Question
Expert Answered
Asked 6/17/2011 10:44:50 AM
0 Answers/Comments
18,069,582 questions answered
Popular Conversations
How would you rewrite the equation 2x + 4y + 2 = 3y + 5 in general ...
Weegy: FOIL (First Outside Inside Last) = 2x(2x) + 2x(-3y) + (-3y)(2x) + (-3y)(-3y) = 4x^2 + (-6xy) + (-6xy) + ...
10/30/2014 6:28:25 PM| 5 Answers
Which answer correctly identifies the underlined words (reading)in ...
Weegy: Can you believe that I won the staring contest? The word staring is a PARTICIPIAL.
10/31/2014 3:29:41 PM| 4 Answers
Solve the following equation. x + 6 = x + x 2 6 14 72 User: ...
Weegy: I'm sorry, do you have a question I can help you with today? User: Solve for A. BA + C = D A = D - B - C A ...
10/30/2014 9:06:00 AM| 3 Answers
What is the slope of the line that has the equation 4x + 2y = 12?
Weegy: The slope of the line that has the equation 4x + 2y = 12 is -2. User: What is the y-intercept of the line ...
10/30/2014 6:21:18 PM| 3 Answers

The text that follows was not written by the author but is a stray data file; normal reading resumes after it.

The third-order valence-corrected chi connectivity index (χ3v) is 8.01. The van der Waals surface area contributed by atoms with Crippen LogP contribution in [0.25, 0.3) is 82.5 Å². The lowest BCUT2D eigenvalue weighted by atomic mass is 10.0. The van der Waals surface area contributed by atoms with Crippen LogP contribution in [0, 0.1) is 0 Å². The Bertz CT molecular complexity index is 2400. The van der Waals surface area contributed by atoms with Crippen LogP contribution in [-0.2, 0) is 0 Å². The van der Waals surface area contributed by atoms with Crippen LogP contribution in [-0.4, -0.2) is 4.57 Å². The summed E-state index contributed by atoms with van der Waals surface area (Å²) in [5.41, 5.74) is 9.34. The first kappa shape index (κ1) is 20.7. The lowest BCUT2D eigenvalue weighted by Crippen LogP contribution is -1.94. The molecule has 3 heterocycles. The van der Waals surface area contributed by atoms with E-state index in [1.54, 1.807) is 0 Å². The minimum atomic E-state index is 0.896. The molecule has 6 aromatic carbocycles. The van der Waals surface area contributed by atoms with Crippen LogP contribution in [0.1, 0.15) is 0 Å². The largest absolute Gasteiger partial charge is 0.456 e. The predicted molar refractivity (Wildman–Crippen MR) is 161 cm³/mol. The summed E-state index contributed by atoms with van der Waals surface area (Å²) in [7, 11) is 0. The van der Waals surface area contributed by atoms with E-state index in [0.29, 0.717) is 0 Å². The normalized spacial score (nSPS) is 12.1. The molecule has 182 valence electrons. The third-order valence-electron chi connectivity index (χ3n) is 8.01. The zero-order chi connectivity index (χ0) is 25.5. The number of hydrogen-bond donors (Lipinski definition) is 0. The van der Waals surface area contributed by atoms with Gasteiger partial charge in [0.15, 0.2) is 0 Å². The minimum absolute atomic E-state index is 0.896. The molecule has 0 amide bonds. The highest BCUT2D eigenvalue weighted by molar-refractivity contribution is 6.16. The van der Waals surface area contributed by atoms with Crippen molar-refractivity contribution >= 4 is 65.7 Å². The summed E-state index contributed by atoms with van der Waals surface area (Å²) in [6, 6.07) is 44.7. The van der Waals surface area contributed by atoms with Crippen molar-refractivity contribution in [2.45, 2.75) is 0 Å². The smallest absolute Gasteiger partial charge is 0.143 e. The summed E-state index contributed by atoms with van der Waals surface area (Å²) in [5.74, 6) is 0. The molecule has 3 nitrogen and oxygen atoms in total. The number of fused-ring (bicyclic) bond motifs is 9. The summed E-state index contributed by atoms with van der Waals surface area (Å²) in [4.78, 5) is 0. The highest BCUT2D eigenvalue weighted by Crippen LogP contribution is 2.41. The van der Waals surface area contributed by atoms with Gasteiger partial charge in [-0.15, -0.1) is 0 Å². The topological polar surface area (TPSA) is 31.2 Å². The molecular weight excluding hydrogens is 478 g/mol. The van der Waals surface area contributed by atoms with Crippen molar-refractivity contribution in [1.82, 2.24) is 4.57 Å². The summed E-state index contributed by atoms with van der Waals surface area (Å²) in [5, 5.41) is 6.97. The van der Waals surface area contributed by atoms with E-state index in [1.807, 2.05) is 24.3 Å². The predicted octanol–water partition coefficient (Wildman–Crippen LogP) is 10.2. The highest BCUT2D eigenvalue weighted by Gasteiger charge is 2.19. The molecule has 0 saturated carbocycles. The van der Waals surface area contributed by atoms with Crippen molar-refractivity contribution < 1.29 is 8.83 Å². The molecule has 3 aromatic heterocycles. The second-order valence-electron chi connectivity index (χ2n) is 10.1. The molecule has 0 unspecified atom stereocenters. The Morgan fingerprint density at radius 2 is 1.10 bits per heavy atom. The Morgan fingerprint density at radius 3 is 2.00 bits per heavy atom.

Prior to the Seventeenth Amendment, who chose the members of the US ...
Weegy: Prior to the Seventeenth Amendment, State legislatures chose the members of the US Senate. User: Prior to ...
10/30/2014 7:05:25 AM| 2 Answers
______________ means to enclose something tightly, such as is done ...
Weegy: Embedding means to enclose something tightly, such as is done with stones or tiles, and a filler, when creating ...
10/30/2014 7:30:45 AM| 2 Answers
Weegy Stuff
S
L
1
1
1
1
L
1
L
Points 3357 [Total 15732]| Ratings 0| Comments 3357| Invitations 0|Offline
S
L
1
L
P
C
1
P
C
1
L
Points 2232 [Total 11713]| Ratings 6| Comments 2172| Invitations 0|Offline
S
1
L
1
L
P
P
L
Points 1134 [Total 13363]| Ratings 1| Comments 1124| Invitations 0|Offline
S
L
Points 888 [Total 2287]| Ratings 0| Comments 888| Invitations 0|Offline
S
Points 737 [Total 738]| Ratings 7| Comments 667| Invitations 0|Offline
S
1
L
L
Points 571 [Total 6365]| Ratings 3| Comments 541| Invitations 0|Online
S
Points 506 [Total 506]| Ratings 1| Comments 496| Invitations 0|Offline
S
Points 483 [Total 483]| Ratings 0| Comments 453| Invitations 3|Offline
S
L
Points 79 [Total 1296]| Ratings 1| Comments 69| Invitations 0|Offline
S
1
Points 70 [Total 688]| Ratings 0| Comments 70| Invitations 0|Offline
Home | Contact | Blog | About | Terms | Privacy | Social | ©2014 Purple Inc.